Tuesday, February 28, 2023

Review of 'Victorious' by Yishai Sarid

Military service in Israel is mandatory, although the ultra-Orthodox and Arab Israelis are exempt from conscription. The majority of young men who serve, as well as a growing number of women, do so in combat units. Training to serve in a combat unit takes a physical toll on recruits, but they pay a stiff psychological price as well.

In this novel, Abigail, an Israeli Defense Forces lieutenant colonel, serves as a mental health officer in her reserve duty. In this position, she has gained a “gateway into the soul of the military,” and she is well aware of how army commanders transform new recruits from young civilians into battle-ready machines, capable of anything, including killing. In fact, Abigail has become an “expert on the psychology of killing.”

Read the rest of the review on World Literature Today.

Related article:

Review of 'The Memory Monster' by Yishai Sarid

Wednesday, February 15, 2023

Announcement: "Rakiya" to Be Published by GenZ Publishing!

I am proud to announce that Rakiya: Stories of Bulgaria will be published by GenZ Publishing. The book is set for release at the end of this year or early next year.

The twelve heartwarming and culturally illuminating stories in Rakiya introduce readers to Bulgaria—its majestic mountains; picturesque villages; rich history; and traditions—and leaves them wanting more.

A gypsy pickpockets tourists in order to support her daughter. An elderly war veteran seeks atonement for his role in the Holocaust. Two brothers hunt down a marauding killer bear. A Syrian refugee doctor bakes pitas for a living. A femme fatale disappears at an international writers’ conference. And two neighbors compete to see who makes the best alcoholic drink.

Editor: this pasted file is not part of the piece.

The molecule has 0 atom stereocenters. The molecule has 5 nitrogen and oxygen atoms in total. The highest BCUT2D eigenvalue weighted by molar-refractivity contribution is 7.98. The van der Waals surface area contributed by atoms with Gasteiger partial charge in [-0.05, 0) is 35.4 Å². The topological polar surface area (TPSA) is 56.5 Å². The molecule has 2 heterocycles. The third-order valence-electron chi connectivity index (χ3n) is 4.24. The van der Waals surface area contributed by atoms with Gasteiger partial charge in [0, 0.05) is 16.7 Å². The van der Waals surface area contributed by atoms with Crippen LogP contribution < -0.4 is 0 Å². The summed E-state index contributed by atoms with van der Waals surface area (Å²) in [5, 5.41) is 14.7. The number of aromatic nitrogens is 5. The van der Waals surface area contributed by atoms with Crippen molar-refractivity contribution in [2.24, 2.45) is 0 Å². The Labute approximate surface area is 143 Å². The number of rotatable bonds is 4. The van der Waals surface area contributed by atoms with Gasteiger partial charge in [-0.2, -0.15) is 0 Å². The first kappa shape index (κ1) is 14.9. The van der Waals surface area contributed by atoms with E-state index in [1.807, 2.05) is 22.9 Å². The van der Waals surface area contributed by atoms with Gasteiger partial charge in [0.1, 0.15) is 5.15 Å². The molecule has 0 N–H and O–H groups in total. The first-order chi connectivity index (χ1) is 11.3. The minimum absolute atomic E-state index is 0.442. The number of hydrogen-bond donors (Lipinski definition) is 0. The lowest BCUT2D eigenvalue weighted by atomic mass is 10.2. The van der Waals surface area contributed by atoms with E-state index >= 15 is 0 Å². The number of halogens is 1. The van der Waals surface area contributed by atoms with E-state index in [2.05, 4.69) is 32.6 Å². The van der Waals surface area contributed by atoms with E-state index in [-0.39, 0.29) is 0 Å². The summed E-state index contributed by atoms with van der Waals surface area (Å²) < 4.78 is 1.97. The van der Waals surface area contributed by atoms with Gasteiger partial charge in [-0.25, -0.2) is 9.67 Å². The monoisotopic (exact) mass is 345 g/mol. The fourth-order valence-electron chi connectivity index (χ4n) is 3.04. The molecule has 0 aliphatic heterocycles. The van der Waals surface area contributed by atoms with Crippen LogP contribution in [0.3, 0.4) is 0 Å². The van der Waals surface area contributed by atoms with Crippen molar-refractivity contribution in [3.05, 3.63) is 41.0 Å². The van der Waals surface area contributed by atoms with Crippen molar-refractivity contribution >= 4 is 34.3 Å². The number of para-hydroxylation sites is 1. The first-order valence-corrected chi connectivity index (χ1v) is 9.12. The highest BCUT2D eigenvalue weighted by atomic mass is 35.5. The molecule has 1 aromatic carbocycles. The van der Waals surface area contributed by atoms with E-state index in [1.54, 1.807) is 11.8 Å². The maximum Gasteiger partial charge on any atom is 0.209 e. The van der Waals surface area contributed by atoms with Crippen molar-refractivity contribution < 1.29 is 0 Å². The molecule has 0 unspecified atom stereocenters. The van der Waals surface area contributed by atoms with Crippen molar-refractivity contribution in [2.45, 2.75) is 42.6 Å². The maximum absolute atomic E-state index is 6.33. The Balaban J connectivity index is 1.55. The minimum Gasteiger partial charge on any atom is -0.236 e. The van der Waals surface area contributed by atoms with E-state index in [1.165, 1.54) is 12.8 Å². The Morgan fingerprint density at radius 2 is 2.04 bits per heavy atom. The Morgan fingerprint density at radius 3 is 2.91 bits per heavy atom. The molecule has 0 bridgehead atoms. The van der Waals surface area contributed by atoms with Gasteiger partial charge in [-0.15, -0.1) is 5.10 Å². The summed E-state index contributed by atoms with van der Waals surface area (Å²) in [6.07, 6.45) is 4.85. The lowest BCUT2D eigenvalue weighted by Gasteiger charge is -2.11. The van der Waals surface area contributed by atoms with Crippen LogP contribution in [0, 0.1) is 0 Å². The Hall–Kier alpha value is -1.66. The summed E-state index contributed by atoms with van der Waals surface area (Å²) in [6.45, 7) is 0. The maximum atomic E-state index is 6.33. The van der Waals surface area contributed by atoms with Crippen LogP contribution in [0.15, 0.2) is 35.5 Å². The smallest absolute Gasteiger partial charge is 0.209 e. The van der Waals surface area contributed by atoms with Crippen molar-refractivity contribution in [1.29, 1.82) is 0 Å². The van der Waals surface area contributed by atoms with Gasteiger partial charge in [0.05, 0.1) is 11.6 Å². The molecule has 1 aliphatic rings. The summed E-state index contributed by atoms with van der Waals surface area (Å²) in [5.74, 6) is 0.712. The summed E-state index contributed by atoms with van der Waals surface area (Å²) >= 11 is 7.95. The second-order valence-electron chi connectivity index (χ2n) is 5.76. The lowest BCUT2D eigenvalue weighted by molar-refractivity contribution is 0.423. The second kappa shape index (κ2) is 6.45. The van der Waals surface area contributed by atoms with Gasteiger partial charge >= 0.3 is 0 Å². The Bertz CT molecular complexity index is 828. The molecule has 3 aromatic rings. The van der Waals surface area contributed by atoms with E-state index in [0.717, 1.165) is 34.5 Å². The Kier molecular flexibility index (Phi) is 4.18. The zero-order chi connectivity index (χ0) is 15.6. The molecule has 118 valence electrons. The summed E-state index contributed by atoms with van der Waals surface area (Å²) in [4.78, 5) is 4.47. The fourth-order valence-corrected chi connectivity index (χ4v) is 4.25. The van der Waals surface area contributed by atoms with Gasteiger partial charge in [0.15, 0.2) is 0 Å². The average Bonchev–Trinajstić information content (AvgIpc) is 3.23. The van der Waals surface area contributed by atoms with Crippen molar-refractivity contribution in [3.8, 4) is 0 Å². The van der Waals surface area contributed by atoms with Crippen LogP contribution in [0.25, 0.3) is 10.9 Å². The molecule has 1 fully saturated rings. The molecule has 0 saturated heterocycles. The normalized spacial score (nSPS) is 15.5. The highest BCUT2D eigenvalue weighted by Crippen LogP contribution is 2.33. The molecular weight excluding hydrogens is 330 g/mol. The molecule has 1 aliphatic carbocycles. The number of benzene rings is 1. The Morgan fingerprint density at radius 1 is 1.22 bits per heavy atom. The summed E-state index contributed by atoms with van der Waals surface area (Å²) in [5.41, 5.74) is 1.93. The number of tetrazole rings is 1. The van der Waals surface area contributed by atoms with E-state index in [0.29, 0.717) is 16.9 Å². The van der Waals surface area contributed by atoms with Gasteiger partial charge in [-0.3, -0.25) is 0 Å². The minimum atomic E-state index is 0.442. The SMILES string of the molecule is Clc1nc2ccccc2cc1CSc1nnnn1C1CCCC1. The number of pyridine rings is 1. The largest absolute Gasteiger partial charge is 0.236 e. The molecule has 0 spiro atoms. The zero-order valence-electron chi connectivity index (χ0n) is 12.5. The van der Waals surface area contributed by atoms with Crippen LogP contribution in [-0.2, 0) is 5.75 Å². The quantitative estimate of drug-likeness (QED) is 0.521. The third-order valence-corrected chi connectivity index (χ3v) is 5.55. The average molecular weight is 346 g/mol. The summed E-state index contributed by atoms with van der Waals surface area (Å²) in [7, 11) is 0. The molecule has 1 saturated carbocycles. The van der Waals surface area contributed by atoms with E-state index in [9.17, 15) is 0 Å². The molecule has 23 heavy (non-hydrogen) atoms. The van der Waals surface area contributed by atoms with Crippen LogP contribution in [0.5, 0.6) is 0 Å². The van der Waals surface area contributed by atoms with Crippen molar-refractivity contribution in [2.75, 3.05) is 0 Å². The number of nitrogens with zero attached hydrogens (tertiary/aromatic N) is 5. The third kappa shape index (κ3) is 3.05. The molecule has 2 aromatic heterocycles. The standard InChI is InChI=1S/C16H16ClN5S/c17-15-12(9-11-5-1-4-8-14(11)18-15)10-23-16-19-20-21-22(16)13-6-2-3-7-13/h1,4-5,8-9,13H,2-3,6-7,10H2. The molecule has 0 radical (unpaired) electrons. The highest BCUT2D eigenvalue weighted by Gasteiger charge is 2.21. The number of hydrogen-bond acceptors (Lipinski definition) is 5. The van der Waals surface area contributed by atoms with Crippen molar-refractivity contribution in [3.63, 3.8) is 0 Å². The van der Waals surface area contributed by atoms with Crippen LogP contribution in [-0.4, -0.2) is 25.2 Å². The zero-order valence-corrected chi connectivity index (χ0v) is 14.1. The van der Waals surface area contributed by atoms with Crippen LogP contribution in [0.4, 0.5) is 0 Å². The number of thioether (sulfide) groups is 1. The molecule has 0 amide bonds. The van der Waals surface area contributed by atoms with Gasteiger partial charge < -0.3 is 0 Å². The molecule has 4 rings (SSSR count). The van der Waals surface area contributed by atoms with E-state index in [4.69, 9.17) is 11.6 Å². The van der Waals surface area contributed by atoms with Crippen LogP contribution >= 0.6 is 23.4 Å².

Several of the stories in Rakiya have been previously been published in online and print literary magazines including 'The Write Launch'; 'The Bookends Review'; 'Isele Magazine'; 'Adelaide Literary Magazine'; 'Potato Soup Journal'; 'Vagabond'; 'Literary Yard'; and 'Ariel Chart'.

In November 2021, Rakiya was listed as a finalist in the Eyelands Book Awards 2021 - an international contest for published/unpublished books based in Greece. Rakiya was one of 4 finalists in the unpublished short story collection category.

GenZ is an innovative, traditional, indie publisher that focuses on mentoring authors through each step of the publishing process and beyond: editing, writing sequels, cover design, marketing, PR, and even getting agented for future works.

Related story:

"Rakiya" Shortlisted for International Book Award

Friday, February 10, 2023

Shlomo Artzi in Concert

What a perk when your daughter manages events at Binyanei Hauma, Jerusalem's International Convention Center, and can get you free tickets to a Shlomo Artzi concert!
The first time I saw Shlomo Artzi perform was 50 years ago on that very same stage in Binyanei Hauma. Other performing musicians that night, if I recall correctly, were Ruti Navon and Miri Aloni. I was in high school and a classmate's brother had produced the concert at the huge Jerusalem hall, hoping to make a name for himself in the Israeli music industry.  The night didn't go as he had hoped.